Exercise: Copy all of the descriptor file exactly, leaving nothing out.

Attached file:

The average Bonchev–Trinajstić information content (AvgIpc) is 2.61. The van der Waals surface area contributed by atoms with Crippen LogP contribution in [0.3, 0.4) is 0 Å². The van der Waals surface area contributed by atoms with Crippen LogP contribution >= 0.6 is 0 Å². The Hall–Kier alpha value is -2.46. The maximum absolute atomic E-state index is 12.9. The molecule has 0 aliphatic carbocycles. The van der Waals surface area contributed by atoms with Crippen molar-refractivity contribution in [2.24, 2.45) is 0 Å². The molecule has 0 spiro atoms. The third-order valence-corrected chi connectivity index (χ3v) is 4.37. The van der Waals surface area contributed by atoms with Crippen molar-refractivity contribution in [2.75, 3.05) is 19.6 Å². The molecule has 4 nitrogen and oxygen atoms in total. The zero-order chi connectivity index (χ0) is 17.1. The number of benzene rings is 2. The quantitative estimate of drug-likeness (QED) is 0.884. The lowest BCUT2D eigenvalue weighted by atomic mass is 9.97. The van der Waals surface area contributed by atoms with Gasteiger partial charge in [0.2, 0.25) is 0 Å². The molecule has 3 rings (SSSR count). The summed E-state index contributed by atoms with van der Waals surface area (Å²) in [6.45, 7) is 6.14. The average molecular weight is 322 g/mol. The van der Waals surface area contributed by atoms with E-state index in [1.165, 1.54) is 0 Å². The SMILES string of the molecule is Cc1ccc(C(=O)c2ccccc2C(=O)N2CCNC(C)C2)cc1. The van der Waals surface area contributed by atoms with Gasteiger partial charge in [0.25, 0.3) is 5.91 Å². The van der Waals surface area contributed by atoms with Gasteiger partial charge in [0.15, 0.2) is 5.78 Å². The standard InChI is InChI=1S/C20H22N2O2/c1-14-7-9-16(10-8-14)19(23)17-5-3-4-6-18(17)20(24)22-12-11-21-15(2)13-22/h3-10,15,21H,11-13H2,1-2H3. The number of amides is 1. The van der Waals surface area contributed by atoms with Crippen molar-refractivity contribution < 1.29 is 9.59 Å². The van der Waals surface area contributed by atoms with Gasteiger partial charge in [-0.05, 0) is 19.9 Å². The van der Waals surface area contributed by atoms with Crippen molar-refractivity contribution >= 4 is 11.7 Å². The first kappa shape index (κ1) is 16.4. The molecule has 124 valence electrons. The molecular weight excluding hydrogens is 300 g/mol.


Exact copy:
The average Bonchev–Trinajstić information content (AvgIpc) is 2.61. The van der Waals surface area contributed by atoms with Crippen LogP contribution in [0.3, 0.4) is 0 Å². The van der Waals surface area contributed by atoms with Crippen LogP contribution >= 0.6 is 0 Å². The Hall–Kier alpha value is -2.46. The maximum absolute atomic E-state index is 12.9. The molecule has 0 aliphatic carbocycles. The van der Waals surface area contributed by atoms with Crippen molar-refractivity contribution in [2.24, 2.45) is 0 Å². The molecule has 0 spiro atoms. The third-order valence-corrected chi connectivity index (χ3v) is 4.37. The van der Waals surface area contributed by atoms with Crippen molar-refractivity contribution in [2.75, 3.05) is 19.6 Å². The molecule has 4 nitrogen and oxygen atoms in total. The zero-order chi connectivity index (χ0) is 17.1. The number of benzene rings is 2. The quantitative estimate of drug-likeness (QED) is 0.884. The lowest BCUT2D eigenvalue weighted by atomic mass is 9.97. The van der Waals surface area contributed by atoms with Gasteiger partial charge in [0.2, 0.25) is 0 Å². The molecule has 3 rings (SSSR count). The summed E-state index contributed by atoms with van der Waals surface area (Å²) in [6.45, 7) is 6.14. The average molecular weight is 322 g/mol. The van der Waals surface area contributed by atoms with E-state index in [1.165, 1.54) is 0 Å². The SMILES string of the molecule is Cc1ccc(C(=O)c2ccccc2C(=O)N2CCNC(C)C2)cc1. The van der Waals surface area contributed by atoms with Gasteiger partial charge in [0.25, 0.3) is 5.91 Å². The van der Waals surface area contributed by atoms with Gasteiger partial charge in [0.15, 0.2) is 5.78 Å². The standard InChI is InChI=1S/C20H22N2O2/c1-14-7-9-16(10-8-14)19(23)17-5-3-4-6-18(17)20(24)22-12-11-21-15(2)13-22/h3-10,15,21H,11-13H2,1-2H3. The number of amides is 1. The van der Waals surface area contributed by atoms with Crippen molar-refractivity contribution < 1.29 is 9.59 Å². The van der Waals surface area contributed by atoms with Gasteiger partial charge in [-0.05, 0) is 19.9 Å². The van der Waals surface area contributed by atoms with Crippen molar-refractivity contribution >= 4 is 11.7 Å². The first kappa shape index (κ1) is 16.4. The molecule has 124 valence electrons. The molecular weight excluding hydrogens is 300 g/mol.